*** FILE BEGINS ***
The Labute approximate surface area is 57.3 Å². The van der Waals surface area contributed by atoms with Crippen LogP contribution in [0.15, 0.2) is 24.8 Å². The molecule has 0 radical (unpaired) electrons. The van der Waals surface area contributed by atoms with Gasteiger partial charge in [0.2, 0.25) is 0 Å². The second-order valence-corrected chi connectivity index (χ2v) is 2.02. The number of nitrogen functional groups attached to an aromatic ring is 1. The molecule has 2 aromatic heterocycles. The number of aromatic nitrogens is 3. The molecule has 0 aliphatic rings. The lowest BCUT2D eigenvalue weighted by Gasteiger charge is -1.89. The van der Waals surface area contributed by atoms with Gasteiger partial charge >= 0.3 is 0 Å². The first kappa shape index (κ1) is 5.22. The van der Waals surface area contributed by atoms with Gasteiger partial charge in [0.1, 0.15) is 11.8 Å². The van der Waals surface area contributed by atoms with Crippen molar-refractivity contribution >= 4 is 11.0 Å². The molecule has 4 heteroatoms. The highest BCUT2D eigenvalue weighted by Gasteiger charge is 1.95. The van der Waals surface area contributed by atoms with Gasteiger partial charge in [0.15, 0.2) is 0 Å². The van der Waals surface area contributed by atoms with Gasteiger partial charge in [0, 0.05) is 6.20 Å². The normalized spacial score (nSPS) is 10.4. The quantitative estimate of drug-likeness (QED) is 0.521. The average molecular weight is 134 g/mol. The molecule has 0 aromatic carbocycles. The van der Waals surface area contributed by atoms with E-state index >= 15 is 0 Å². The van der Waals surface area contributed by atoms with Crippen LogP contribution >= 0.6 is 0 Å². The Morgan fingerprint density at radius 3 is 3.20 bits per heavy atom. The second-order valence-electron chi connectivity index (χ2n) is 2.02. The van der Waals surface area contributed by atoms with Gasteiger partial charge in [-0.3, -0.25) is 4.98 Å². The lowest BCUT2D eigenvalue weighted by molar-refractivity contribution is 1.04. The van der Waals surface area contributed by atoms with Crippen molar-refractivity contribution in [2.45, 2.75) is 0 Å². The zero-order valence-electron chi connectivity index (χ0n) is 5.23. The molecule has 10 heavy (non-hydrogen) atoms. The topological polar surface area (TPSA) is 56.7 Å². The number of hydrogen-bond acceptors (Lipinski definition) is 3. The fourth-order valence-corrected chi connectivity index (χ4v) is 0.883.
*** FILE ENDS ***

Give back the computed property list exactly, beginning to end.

The Labute approximate surface area is 57.3 Å². The van der Waals surface area contributed by atoms with Crippen LogP contribution in [0.15, 0.2) is 24.8 Å². The molecule has 0 radical (unpaired) electrons. The van der Waals surface area contributed by atoms with Gasteiger partial charge in [0.2, 0.25) is 0 Å². The second-order valence-corrected chi connectivity index (χ2v) is 2.02. The number of nitrogen functional groups attached to an aromatic ring is 1. The molecule has 2 aromatic heterocycles. The number of aromatic nitrogens is 3. The molecule has 0 aliphatic rings. The lowest BCUT2D eigenvalue weighted by Gasteiger charge is -1.89. The van der Waals surface area contributed by atoms with Gasteiger partial charge >= 0.3 is 0 Å². The first kappa shape index (κ1) is 5.22. The van der Waals surface area contributed by atoms with Gasteiger partial charge in [0.1, 0.15) is 11.8 Å². The van der Waals surface area contributed by atoms with Crippen molar-refractivity contribution >= 4 is 11.0 Å². The molecule has 4 heteroatoms. The highest BCUT2D eigenvalue weighted by Gasteiger charge is 1.95. The van der Waals surface area contributed by atoms with Gasteiger partial charge in [0.15, 0.2) is 0 Å². The van der Waals surface area contributed by atoms with Gasteiger partial charge in [0, 0.05) is 6.20 Å². The normalized spacial score (nSPS) is 10.4. The quantitative estimate of drug-likeness (QED) is 0.521. The average molecular weight is 134 g/mol. The molecule has 0 aromatic carbocycles. The van der Waals surface area contributed by atoms with E-state index >= 15 is 0 Å². The van der Waals surface area contributed by atoms with Crippen LogP contribution >= 0.6 is 0 Å². The Morgan fingerprint density at radius 3 is 3.20 bits per heavy atom. The second-order valence-electron chi connectivity index (χ2n) is 2.02. The van der Waals surface area contributed by atoms with Gasteiger partial charge in [-0.3, -0.25) is 4.98 Å². The lowest BCUT2D eigenvalue weighted by molar-refractivity contribution is 1.04. The van der Waals surface area contributed by atoms with Crippen molar-refractivity contribution in [2.45, 2.75) is 0 Å². The zero-order valence-electron chi connectivity index (χ0n) is 5.23. The molecule has 10 heavy (non-hydrogen) atoms. The topological polar surface area (TPSA) is 56.7 Å². The number of hydrogen-bond acceptors (Lipinski definition) is 3. The fourth-order valence-corrected chi connectivity index (χ4v) is 0.883.